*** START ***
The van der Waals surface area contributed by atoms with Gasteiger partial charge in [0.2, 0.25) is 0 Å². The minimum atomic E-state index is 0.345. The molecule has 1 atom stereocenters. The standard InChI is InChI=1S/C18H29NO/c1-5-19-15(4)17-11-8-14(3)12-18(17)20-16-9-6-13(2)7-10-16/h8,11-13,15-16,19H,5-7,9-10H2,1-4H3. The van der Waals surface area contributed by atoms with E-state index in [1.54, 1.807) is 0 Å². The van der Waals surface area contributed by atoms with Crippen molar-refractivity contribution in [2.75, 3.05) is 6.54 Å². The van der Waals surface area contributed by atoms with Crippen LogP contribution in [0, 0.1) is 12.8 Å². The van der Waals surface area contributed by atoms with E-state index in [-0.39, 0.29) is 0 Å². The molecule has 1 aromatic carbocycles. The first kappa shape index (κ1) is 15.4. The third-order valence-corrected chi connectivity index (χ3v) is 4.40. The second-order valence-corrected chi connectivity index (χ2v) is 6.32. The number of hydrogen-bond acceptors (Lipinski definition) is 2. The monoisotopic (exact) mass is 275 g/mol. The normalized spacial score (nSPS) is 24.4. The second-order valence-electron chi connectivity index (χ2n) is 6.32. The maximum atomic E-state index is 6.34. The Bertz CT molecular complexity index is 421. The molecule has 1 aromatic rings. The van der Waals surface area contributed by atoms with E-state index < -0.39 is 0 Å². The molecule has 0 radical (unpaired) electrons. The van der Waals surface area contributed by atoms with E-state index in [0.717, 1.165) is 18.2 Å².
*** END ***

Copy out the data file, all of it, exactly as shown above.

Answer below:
The van der Waals surface area contributed by atoms with Gasteiger partial charge in [0.2, 0.25) is 0 Å². The minimum atomic E-state index is 0.345. The molecule has 1 atom stereocenters. The standard InChI is InChI=1S/C18H29NO/c1-5-19-15(4)17-11-8-14(3)12-18(17)20-16-9-6-13(2)7-10-16/h8,11-13,15-16,19H,5-7,9-10H2,1-4H3. The van der Waals surface area contributed by atoms with E-state index in [1.54, 1.807) is 0 Å². The van der Waals surface area contributed by atoms with Crippen molar-refractivity contribution in [2.75, 3.05) is 6.54 Å². The van der Waals surface area contributed by atoms with Crippen LogP contribution in [0, 0.1) is 12.8 Å². The van der Waals surface area contributed by atoms with E-state index in [-0.39, 0.29) is 0 Å². The molecule has 1 aromatic carbocycles. The first kappa shape index (κ1) is 15.4. The third-order valence-corrected chi connectivity index (χ3v) is 4.40. The second-order valence-corrected chi connectivity index (χ2v) is 6.32. The number of hydrogen-bond acceptors (Lipinski definition) is 2. The monoisotopic (exact) mass is 275 g/mol. The normalized spacial score (nSPS) is 24.4. The second-order valence-electron chi connectivity index (χ2n) is 6.32. The maximum atomic E-state index is 6.34. The Bertz CT molecular complexity index is 421. The molecule has 1 aromatic rings. The van der Waals surface area contributed by atoms with E-state index < -0.39 is 0 Å². The molecule has 0 radical (unpaired) electrons. The van der Waals surface area contributed by atoms with E-state index in [0.717, 1.165) is 18.2 Å².